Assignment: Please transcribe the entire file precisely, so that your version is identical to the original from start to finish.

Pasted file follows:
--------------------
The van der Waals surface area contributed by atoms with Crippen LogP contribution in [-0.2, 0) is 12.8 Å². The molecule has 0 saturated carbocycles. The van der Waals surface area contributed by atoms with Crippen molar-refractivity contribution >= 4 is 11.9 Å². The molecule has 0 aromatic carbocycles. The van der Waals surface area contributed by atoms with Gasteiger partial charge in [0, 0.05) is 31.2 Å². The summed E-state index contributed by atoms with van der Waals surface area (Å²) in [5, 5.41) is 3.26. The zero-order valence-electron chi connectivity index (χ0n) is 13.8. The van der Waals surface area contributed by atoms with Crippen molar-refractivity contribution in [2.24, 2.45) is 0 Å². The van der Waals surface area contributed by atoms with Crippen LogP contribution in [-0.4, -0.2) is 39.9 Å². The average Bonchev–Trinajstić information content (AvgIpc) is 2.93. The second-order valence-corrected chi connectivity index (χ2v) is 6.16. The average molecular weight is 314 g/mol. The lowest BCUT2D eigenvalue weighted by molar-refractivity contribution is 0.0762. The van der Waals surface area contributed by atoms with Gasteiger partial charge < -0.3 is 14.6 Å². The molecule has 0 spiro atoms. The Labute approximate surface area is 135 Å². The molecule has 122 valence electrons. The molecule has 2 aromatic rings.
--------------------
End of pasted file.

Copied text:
The van der Waals surface area contributed by atoms with Crippen LogP contribution in [-0.2, 0) is 12.8 Å². The molecule has 0 saturated carbocycles. The van der Waals surface area contributed by atoms with Crippen molar-refractivity contribution >= 4 is 11.9 Å². The molecule has 0 aromatic carbocycles. The van der Waals surface area contributed by atoms with Gasteiger partial charge in [0, 0.05) is 31.2 Å². The summed E-state index contributed by atoms with van der Waals surface area (Å²) in [5, 5.41) is 3.26. The zero-order valence-electron chi connectivity index (χ0n) is 13.8. The van der Waals surface area contributed by atoms with Crippen molar-refractivity contribution in [2.24, 2.45) is 0 Å². The van der Waals surface area contributed by atoms with Crippen LogP contribution in [-0.4, -0.2) is 39.9 Å². The average Bonchev–Trinajstić information content (AvgIpc) is 2.93. The second-order valence-corrected chi connectivity index (χ2v) is 6.16. The average molecular weight is 314 g/mol. The lowest BCUT2D eigenvalue weighted by molar-refractivity contribution is 0.0762. The van der Waals surface area contributed by atoms with Gasteiger partial charge < -0.3 is 14.6 Å². The molecule has 0 spiro atoms. The Labute approximate surface area is 135 Å². The molecule has 122 valence electrons. The molecule has 2 aromatic rings.